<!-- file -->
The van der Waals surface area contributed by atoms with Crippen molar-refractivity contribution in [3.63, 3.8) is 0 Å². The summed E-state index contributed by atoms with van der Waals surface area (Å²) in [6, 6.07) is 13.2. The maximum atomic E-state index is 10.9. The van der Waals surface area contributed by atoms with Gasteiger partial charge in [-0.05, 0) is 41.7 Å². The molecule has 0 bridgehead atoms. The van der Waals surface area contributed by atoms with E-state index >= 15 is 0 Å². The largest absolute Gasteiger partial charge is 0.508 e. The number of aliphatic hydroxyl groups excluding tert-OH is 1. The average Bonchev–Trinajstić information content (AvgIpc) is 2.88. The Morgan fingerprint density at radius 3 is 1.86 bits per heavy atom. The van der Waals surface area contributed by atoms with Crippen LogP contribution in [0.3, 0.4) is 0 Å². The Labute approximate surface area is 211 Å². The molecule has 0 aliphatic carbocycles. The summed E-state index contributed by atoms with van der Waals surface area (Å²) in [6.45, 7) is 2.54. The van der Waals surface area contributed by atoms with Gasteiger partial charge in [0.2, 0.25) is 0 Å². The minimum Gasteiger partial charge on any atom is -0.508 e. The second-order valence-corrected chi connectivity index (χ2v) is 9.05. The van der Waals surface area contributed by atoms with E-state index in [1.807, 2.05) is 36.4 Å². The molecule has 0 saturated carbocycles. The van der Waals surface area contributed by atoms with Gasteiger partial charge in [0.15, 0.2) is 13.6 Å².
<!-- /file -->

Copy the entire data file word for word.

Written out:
The van der Waals surface area contributed by atoms with Crippen molar-refractivity contribution in [3.63, 3.8) is 0 Å². The summed E-state index contributed by atoms with van der Waals surface area (Å²) in [6, 6.07) is 13.2. The maximum atomic E-state index is 10.9. The van der Waals surface area contributed by atoms with Gasteiger partial charge in [-0.05, 0) is 41.7 Å². The molecule has 0 bridgehead atoms. The van der Waals surface area contributed by atoms with E-state index >= 15 is 0 Å². The largest absolute Gasteiger partial charge is 0.508 e. The number of aliphatic hydroxyl groups excluding tert-OH is 1. The average Bonchev–Trinajstić information content (AvgIpc) is 2.88. The Morgan fingerprint density at radius 3 is 1.86 bits per heavy atom. The van der Waals surface area contributed by atoms with Crippen LogP contribution in [0.3, 0.4) is 0 Å². The Labute approximate surface area is 211 Å². The molecule has 0 aliphatic carbocycles. The summed E-state index contributed by atoms with van der Waals surface area (Å²) in [6.45, 7) is 2.54. The van der Waals surface area contributed by atoms with Gasteiger partial charge in [0.2, 0.25) is 0 Å². The minimum Gasteiger partial charge on any atom is -0.508 e. The second-order valence-corrected chi connectivity index (χ2v) is 9.05. The van der Waals surface area contributed by atoms with E-state index in [1.807, 2.05) is 36.4 Å². The molecule has 0 saturated carbocycles. The van der Waals surface area contributed by atoms with Gasteiger partial charge in [0.15, 0.2) is 13.6 Å².